Thanks to my friend, Steve Schrader, for striking the spark that ignited this post.
In a recent blog post at Psychology Today, Carl Routlidge Ph.D., spoke of religion as a response to existential threats. Angst – our deep, pervasive, and often shadowy feeling of dread, doubt, fear, despair, and anxiety in the face of life – is undoubtedly one of the driving factors behind religion. Christian existentialists have reflected on this truth in great depth, as in Paul Tillich’s The Courage to Be, to which I must pay homage. While this post certainly reflects my own experiences and ideas, there is little here that isn’t more fully examined in Tillich’s work.
We have lots of unhealthy ways of responding to angst, and there are examples of such dis-ease in the imbalances of two extreme expressions of our religion. Look closely and you can find it is the dank and musty secret in the closet behind the veil of a way that seems to be all about doves, rainbows, flowers, and honey. On the other hand, it is also the searing smokey furnace in the basement underneath the way of hellfire and brimstone, world hating, and self-loathing. In both cases, the energy of angst is not accepted for what it actually is, and this lack of acceptance amounts to a denial of our fear in the broadest sense. Some of us even mistakenly speak of fear as the opposite of love, as if it is the very worst evil there is. Its energy is therefore rerouted into attitudes that not only feel safer to us and others, but also seem to facilitate actually doing something in response to the supposed causes of our more specific fears. For some of us, it is the barely bridled anger of a militant moralism obsessed with the dichotomy of sin and purity, and for others it is the sticky, saccharine sweet, whitewash of escapist optimism. Some of us even jump back and forth from one of these extremes to the other. To some extent, we must fall back on such defensive patterns in order to survive; it is the fight-or-flight response at the level of being itself. Without it, we would too often be paralyzed in our angst. We wouldn’t really live at all.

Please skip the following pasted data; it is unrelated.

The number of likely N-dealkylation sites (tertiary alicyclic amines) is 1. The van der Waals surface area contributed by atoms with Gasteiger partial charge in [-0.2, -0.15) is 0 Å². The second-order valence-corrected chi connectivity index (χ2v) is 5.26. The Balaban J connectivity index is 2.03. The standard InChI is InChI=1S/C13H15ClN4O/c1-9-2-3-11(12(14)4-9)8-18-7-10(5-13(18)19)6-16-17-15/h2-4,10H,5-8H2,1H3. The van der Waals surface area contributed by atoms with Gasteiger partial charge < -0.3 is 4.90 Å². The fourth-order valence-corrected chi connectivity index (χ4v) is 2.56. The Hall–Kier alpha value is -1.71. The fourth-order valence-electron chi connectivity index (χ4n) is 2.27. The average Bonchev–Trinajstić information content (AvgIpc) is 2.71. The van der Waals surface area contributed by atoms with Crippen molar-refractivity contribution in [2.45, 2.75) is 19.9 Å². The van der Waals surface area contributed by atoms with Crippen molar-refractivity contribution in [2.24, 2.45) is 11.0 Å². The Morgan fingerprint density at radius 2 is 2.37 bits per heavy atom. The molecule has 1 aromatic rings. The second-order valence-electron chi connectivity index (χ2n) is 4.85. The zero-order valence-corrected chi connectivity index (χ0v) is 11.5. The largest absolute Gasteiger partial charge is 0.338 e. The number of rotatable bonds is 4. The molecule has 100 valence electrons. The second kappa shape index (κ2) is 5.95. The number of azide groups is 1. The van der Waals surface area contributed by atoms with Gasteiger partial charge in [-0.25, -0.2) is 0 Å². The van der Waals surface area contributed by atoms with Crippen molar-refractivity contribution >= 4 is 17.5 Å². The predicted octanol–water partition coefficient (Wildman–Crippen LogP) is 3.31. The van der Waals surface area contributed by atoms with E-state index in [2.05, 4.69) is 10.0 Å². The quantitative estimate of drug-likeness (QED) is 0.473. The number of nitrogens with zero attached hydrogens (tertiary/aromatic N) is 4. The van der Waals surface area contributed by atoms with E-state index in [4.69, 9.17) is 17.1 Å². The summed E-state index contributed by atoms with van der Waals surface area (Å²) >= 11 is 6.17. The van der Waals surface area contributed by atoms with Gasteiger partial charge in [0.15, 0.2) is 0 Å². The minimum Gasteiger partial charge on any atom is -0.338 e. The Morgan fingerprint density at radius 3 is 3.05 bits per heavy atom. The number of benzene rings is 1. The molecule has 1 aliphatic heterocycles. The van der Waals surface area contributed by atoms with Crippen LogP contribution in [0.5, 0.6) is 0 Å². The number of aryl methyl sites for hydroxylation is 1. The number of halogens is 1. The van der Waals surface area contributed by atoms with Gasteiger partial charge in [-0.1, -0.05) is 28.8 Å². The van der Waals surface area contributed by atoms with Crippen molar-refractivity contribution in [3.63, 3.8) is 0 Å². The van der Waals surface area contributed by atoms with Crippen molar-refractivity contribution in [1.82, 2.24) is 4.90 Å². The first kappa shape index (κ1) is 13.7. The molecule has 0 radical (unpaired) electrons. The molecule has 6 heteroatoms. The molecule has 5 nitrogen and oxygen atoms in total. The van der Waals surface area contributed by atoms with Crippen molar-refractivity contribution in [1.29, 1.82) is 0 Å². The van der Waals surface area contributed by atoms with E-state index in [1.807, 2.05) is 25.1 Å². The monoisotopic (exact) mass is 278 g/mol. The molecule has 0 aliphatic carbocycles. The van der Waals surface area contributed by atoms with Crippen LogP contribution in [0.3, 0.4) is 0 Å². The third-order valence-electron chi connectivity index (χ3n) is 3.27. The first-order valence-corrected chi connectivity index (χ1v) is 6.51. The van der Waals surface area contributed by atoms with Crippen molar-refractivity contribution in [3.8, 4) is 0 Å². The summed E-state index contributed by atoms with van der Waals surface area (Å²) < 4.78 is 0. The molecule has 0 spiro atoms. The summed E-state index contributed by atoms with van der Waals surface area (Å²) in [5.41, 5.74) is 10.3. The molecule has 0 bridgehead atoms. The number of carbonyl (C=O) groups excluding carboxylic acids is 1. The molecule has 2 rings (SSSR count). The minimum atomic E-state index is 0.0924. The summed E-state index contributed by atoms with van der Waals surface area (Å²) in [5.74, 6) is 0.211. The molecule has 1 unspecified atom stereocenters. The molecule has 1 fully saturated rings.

But is this all there is to religion? Not according to those who have knowingly walked on the stormy waters of their own angst. Accepting angst as something other than an evil to be vanquished is a vital part of an authentic faith. This may be one of the deeper meanings in our language about fearing God. According to Proverbs, that fear is intimately linked with wisdom, and in Psalms with humility and the desire for forgiveness and renewal. As with existential philosophers and therapists, our great prophets, preachers and saints consistently tell us that there is something psychologically and spiritually healthy about standing naked before all the dark frightening aspects and possibilities of our existence – aloneness, uncertainty, impermanence, and pain.
Any genuine path of mysticism must include a deeper awareness, acceptance, and integration of these aspects of our being. We may be drawn to mysticism as a way that seems to offer the ultimate escape from them but, if we are genuinely devoted to the fullest possible communion with Truth and Love, we cannot avoid them. This inevitability is profoundly explored in the writings of St. John of the Cross, Mother Theresa, Soren Kierkegaard, and Paul Tillich among many others. It can even be heard when Jesus describes the Way of the Cross: